3. call DFS(GT), but in the main loop, consider vertices in order of
decreasing f [u] (as computed in first DFS)
4. output the vertices in each tree of the depth-first forest formed in second
DFS as a separate SCC

Time: (V + E).

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Example
a b c d
DFS on the initial graph G
13/14 11/ 16 1/ 10 8/ 9
b e a c d g h f
16 15 14 10 9 7 6 4
12/15 3/ 4 2/ 7 5/ 6

e f g h

a b c d
DFS on GT:
start at b: visit a, e
start at c: visit d
start at g: visit f
start at h
e f g h

Strongly connected components: C1 = {a, b, e}, C2 = {c, d}, C3 = {f, g}, C4 = {h}
Component Graph

a b c d
cd

abe

fg h
e f g h
The component graph GSCC = (VSCC, ESCC):
VSCC = {v1, v2, , vk}, where vi corresponds to each
strongly connected component Ci
There is an edge (vi, vj) ESCC if G contains a directed
edge (x, y) for some x Ci and y Cj
The component graph is a DAG
Lemma 1

## Let C and C be distinct SCCs in G

Let u, v C, and u, v C
Suppose there is a path u u in G
Then there cannot also be a path v v in G.
Proof C C
Suppose there is a path v v
u
There exists u u v u
There exists v v u v
u and v are reachable from each v
other, so they are not in separate
Notations

## Extend notation for d (starting time) and f (finishing

time) to sets of vertices U V:
d(U) = minuU { d[u] } (earliest discovery time)
f(U) = maxuU { f[u] } (latest finishing time)
C1 C2
a b c d
d(C1) =11 d(C2) =1
13/14 11/ 16 1/ 10 8/ 9
f(C1) =16 f(C2) =10

12/15 3/ 4 2/ 7 5/ 6

e f g h
C3 C4
d(C3) =2 d(C4) =5
f(C3) =7 f(C4) =6
Lemma 2

## Let C and C be distinct SCCs in a directed graph G =

(V, E). If there is an edge (u, v) E, where u C
and v C then f(C) > f(C).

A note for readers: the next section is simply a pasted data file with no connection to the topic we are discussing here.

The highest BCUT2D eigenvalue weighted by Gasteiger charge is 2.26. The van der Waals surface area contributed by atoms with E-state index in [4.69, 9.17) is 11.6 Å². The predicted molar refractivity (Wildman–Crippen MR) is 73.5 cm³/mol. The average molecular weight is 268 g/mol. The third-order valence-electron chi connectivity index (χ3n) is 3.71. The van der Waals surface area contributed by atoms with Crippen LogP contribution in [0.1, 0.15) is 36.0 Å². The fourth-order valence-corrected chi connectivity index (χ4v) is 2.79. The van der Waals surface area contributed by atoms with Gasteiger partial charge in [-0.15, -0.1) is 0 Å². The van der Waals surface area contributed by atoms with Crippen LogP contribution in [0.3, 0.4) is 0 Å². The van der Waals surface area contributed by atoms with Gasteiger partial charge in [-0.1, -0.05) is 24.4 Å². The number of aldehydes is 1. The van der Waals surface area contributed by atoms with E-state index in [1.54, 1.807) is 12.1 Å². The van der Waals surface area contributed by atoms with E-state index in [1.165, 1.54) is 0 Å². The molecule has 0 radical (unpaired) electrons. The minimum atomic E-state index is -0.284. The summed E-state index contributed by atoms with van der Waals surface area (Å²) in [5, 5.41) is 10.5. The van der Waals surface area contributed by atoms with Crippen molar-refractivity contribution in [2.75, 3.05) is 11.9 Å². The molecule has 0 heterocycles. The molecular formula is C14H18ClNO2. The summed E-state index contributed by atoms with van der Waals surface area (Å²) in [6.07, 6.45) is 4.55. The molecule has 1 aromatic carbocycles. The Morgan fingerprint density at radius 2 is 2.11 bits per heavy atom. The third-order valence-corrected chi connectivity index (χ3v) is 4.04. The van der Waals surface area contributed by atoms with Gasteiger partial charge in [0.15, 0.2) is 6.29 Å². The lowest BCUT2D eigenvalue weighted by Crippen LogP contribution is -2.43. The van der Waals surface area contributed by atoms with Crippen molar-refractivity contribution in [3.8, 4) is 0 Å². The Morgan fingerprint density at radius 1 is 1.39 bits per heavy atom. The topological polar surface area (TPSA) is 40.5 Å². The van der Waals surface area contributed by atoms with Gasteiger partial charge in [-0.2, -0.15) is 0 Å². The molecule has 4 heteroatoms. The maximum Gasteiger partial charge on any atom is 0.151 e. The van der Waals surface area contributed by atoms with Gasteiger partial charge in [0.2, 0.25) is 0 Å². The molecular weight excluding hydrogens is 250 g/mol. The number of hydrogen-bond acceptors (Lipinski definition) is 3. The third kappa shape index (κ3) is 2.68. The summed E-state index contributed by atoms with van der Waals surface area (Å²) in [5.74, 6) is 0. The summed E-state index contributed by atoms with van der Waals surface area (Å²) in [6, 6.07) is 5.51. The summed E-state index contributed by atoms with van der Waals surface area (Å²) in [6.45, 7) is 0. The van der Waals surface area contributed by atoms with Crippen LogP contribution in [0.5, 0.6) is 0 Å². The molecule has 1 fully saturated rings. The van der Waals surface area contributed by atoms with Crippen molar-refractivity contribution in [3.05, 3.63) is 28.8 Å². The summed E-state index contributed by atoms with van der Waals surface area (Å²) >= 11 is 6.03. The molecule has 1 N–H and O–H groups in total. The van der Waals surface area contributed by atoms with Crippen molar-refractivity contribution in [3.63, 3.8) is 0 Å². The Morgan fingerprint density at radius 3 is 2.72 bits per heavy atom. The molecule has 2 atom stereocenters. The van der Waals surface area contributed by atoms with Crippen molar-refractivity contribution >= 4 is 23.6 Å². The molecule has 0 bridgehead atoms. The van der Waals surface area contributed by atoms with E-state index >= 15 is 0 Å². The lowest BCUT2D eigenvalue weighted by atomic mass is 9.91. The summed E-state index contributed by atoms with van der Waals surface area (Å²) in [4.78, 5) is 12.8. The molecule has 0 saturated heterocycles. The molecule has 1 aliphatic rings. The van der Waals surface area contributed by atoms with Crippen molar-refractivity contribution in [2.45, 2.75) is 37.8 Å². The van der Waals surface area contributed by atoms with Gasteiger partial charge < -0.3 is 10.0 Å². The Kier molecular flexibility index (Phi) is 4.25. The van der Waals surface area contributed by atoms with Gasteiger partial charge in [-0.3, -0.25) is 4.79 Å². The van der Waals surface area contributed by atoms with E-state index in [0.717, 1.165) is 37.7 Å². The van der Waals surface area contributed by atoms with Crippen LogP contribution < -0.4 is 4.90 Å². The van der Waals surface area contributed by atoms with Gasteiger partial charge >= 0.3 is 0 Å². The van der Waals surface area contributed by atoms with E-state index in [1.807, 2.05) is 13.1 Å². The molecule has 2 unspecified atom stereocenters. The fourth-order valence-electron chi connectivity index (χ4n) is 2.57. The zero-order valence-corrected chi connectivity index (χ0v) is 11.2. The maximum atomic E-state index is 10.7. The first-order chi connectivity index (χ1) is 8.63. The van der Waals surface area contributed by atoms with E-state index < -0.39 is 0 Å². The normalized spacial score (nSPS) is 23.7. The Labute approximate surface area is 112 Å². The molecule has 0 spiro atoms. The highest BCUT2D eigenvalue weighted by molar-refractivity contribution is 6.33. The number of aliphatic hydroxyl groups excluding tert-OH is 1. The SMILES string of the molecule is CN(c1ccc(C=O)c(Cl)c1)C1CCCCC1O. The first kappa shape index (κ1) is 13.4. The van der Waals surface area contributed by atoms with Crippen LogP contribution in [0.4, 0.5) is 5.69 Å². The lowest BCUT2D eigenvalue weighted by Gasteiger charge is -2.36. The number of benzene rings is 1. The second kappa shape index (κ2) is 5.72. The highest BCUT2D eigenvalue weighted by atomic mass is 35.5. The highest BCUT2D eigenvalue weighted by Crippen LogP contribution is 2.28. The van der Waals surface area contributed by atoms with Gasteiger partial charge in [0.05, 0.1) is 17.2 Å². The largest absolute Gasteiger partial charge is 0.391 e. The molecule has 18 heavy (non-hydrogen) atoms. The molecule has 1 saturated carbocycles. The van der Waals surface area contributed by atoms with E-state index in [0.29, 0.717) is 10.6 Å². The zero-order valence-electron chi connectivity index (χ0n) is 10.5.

Consider C1 and C2, connected by edge (b, c)
C1 C2
a b c d
d(C1) =11 d(C2) =1
13/14 11/ 16 1/ 10 8/ 9
f(C1) =16 f(C2) =10

12/15 3/ 4 2/ 7 5/ 6

e f g h
C3 C4
d(C3) =2 d(C4) =5
f(C3) =7 f(C4) =6
Corollary

## Let C and C be distinct SCCs in a directed graph G =

(V, E). If there is an edge (u, v) ET, where u C
and v C then f(C) < f(C).
Consider C2 and C1, connected by edge (c, b)
C1 = C C2 = C Since (c, b) ET
a b c d
(b, c) E
From previous
lemma:
f(C1) > f(C2)
e f g h f(C) > f(C)
C3 C4
f(C) < f(C)
Corollary

## Each edge in GT that goes between different

components goes from a component with an earlier
finish time (in the DFS) to one with a later finish time

C1 = C C2 = C
a b c d

e f g h
C3 C4
Why does SCC Work?
When we do the second DFS, on GT, we start with a component C such that
f(C) is maximum (b, in our case)
We start from b and visit all vertices in C1
From corollary: f(C) > f(C) in G for all C C there are no edges from
C to any other SCCs in GT
DFS will visit only vertices in C1
The depth-first tree rooted at b contains exactly the vertices of C1

C1 C2
a b c d

b e a c d g h f
16 15 14 10 9 7 6 4

C3 C4
e f g h
Why does SCC Work? (cont.)
The next root chosen in the second DFS is in SCC C2 such that f(C) is
maximum over all SCCs other than C1
DFS visits all vertices in C2
the only edges out of C2 go to C1, which weve already visited
The only tree edges will be to vertices in C2
Each time we choose a new root it can reach only:
vertices in its own component